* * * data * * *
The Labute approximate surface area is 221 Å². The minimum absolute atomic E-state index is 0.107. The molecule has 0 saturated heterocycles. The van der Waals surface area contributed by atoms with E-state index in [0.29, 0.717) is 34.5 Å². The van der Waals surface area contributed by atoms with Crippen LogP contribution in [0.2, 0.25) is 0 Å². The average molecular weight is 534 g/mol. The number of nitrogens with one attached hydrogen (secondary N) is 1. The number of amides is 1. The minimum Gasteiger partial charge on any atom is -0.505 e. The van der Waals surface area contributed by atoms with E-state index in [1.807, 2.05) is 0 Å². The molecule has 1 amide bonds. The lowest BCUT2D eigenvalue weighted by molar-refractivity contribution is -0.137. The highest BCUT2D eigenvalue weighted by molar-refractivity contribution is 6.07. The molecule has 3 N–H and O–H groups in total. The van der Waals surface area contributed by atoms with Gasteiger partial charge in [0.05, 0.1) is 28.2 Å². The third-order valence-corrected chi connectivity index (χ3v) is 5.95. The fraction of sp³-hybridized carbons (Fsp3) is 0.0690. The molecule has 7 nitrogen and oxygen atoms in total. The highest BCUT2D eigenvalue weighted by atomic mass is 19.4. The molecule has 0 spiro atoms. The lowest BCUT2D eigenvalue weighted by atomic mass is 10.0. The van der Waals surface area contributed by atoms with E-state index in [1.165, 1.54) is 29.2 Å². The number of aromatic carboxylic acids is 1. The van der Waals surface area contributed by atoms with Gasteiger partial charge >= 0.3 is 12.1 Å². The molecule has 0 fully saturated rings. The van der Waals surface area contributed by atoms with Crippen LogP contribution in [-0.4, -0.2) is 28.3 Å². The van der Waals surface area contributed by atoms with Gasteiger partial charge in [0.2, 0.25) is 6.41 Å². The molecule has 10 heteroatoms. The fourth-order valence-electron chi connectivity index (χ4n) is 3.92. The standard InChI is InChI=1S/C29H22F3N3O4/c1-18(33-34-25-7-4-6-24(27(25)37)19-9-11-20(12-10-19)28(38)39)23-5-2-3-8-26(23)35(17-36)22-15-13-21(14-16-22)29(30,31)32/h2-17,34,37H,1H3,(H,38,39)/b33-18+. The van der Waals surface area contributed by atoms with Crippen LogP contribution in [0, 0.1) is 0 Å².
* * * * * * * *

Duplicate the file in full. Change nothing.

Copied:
The Labute approximate surface area is 221 Å². The minimum absolute atomic E-state index is 0.107. The molecule has 0 saturated heterocycles. The van der Waals surface area contributed by atoms with E-state index in [0.29, 0.717) is 34.5 Å². The van der Waals surface area contributed by atoms with Crippen LogP contribution in [0.2, 0.25) is 0 Å². The average molecular weight is 534 g/mol. The number of nitrogens with one attached hydrogen (secondary N) is 1. The number of amides is 1. The minimum Gasteiger partial charge on any atom is -0.505 e. The van der Waals surface area contributed by atoms with E-state index in [1.807, 2.05) is 0 Å². The molecule has 1 amide bonds. The lowest BCUT2D eigenvalue weighted by molar-refractivity contribution is -0.137. The highest BCUT2D eigenvalue weighted by molar-refractivity contribution is 6.07. The molecule has 3 N–H and O–H groups in total. The van der Waals surface area contributed by atoms with Gasteiger partial charge in [0.05, 0.1) is 28.2 Å². The third-order valence-corrected chi connectivity index (χ3v) is 5.95. The fraction of sp³-hybridized carbons (Fsp3) is 0.0690. The molecule has 7 nitrogen and oxygen atoms in total. The highest BCUT2D eigenvalue weighted by atomic mass is 19.4. The molecule has 0 spiro atoms. The lowest BCUT2D eigenvalue weighted by atomic mass is 10.0. The van der Waals surface area contributed by atoms with E-state index in [1.165, 1.54) is 29.2 Å². The number of aromatic carboxylic acids is 1. The van der Waals surface area contributed by atoms with Gasteiger partial charge >= 0.3 is 12.1 Å². The molecule has 0 fully saturated rings. The van der Waals surface area contributed by atoms with Crippen LogP contribution in [-0.4, -0.2) is 28.3 Å². The van der Waals surface area contributed by atoms with Gasteiger partial charge in [0.2, 0.25) is 6.41 Å². The molecule has 10 heteroatoms. The fourth-order valence-electron chi connectivity index (χ4n) is 3.92. The standard InChI is InChI=1S/C29H22F3N3O4/c1-18(33-34-25-7-4-6-24(27(25)37)19-9-11-20(12-10-19)28(38)39)23-5-2-3-8-26(23)35(17-36)22-15-13-21(14-16-22)29(30,31)32/h2-17,34,37H,1H3,(H,38,39)/b33-18+. The van der Waals surface area contributed by atoms with Crippen LogP contribution in [0, 0.1) is 0 Å².